El Dorado Village, West Coast Berbice (WCB) is situated 70 kilometres from Georgetown. Except for one Indian Guyanese family, its entire population of some 500 is African Guyanese. The village is bordered by Foulis, Belladrum, backdams and the Atlantic Ocean.
El Dorado is not the lost city of gold, but it could be considered a ‘city of friendship’. People can be seen interacting from one end of the village to the next, some sitting at shops, at the bus shed, riding side by side and in one particular yard where a wake was being held, two boys played draughts while their friends looked on.
At one house, labourers fetched sand off the road, some men in the yard were fixing the concrete walkway and a woman with a few children watered flower plants and put them in pots. Auntie Debbie (only name given), worked along with them; she is the owner of the property.
Debbie hails from Georgetown and does not live at El Dorado but was allocated a house lot in the village. She pointed out that she loves flowers and every time she visits to get additional work done on her house, she fetches more from the city. Friends of hers are planning a visit and she was getting the place prepped for that. If things work as per plan, she will put in her swimming pool then her place will be a haven for family and friends but also for persons living in and visiting El Dorado, she said.
Debbie said she did not choose El Dorado, El Dorado chose her, but she would not have wanted anywhere else anyway.
“Next time you visit,” she said, “You’ll have somewhere to relax. This will be the garden of El Dorado.” Then she got busy again giving orders then getting her hands all dirty as she worked along with her workers.
Dianne Hope sat on a bench under her house grating coconuts to make coconut oil. She formerly lived at Paradise, WCB. “First when I had come here, life was tough. My children were small and I had to do all kinds of domestic work to take care of them,” she said.
“They doing the streets now. This here,” she said, pointing to the red road, “was a dam before. When it rain, I had to fetch my grandson out to school.”
She described El Dorado as being “nice” and “quiet” adding that she would not necessarily say it is crime-free, but whatever crime it has is rare and usually petty.
Where she lives, Hope said, does not usually flood, though there was a huge one once, during which she and other residents had to move to Belladrum Primary.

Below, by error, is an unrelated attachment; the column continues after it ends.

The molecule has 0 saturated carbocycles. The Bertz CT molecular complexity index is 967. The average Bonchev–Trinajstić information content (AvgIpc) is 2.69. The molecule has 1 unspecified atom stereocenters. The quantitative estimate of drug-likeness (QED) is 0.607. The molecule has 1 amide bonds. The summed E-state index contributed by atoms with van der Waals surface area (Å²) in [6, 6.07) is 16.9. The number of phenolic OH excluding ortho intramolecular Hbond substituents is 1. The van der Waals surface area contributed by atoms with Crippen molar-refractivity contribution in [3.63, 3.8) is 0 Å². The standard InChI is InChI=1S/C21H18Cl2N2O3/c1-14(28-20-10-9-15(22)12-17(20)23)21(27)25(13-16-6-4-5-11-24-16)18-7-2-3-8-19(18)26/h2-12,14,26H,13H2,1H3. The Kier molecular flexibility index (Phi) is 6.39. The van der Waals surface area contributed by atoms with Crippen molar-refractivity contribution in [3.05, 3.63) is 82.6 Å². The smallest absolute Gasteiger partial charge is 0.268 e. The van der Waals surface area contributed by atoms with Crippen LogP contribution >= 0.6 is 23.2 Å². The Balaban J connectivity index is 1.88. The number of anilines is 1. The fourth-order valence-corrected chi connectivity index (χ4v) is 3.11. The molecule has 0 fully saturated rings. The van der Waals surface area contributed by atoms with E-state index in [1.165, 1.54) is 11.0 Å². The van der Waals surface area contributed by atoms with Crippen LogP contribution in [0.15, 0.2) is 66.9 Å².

Though there is a number of shops in the village, Hope prefers to travel to Rosignol once a month for groceries. She still buys from the shops in the village sometimes. Plucked chicken is sold not very far from her and fish and vegetables are sold every day by persons passing through.
Patricia Wilson was glued to her James Bond movie when I caught up with her. “I’ve been living here 38 years now,” she said. “I moved from Weldaad.” She lives with her daughter and grandchildren, some of whom were down by Debbie helping her out.
For as long as she has lived at El Dorado, Wilson has been selling fruits at the Bourda Market. Her trips to the market, she said, begin on Friday afternoons. She gets transportation to the market and would sell late into the night continuing the following day. She would sleep there and on Saturday afternoon, she would be packed and waiting for transportation again, this time to head back home.
Because of the many fruit trees in the backdam, the woman said, they would go “picking” and rarely ever bought fruits. Picking is where persons are allowed to go onto farms to collect fruits and vegetables. Since most of this produce would otherwise go to waste, landowners and farmers have no problem with persons picking the excess. She and her children would pick plums, sapodillas, mangoes and coconuts.
“The village is quiet, no problem here. We are contented with everything God has given us,” Wilson said.
“They giving we road now. The drainage is good; they got people cleaning the drains often. All we want now is the streetlights,” she added.
Wilson’s daily routine finds her taking care of her kitchen garden and her meat birds. Once a week, she travels to Number Thirty Village to attend the Valon Gideon Church.
Some young men sat outside a shop carrying on a conversation with their friend and shopkeeper, Shalinie Singh. She was born in El Dorado, she said, and as a girl she attended Belladrum Primary and Bush Lot Secondary. She sells beverages and creole dishes.
Singh expressed contentment with her village. She lives on the main road, and as such, benefits from streetlights.
“I find the people here quiet, friendly and cooperative,” Singh said.
The people of El Dorado are mostly farmers; others are self-employed like herself, or teachers, construction workers, fishermen and teachers. Others work away in the interior or in Georgetown.
Though in her section of the village, they have to deal with flooding from time to time, Singh said it is nothing to worry about and apart from that, El Dorado is a comfy village with hardly any problems and a village where harmony prevails.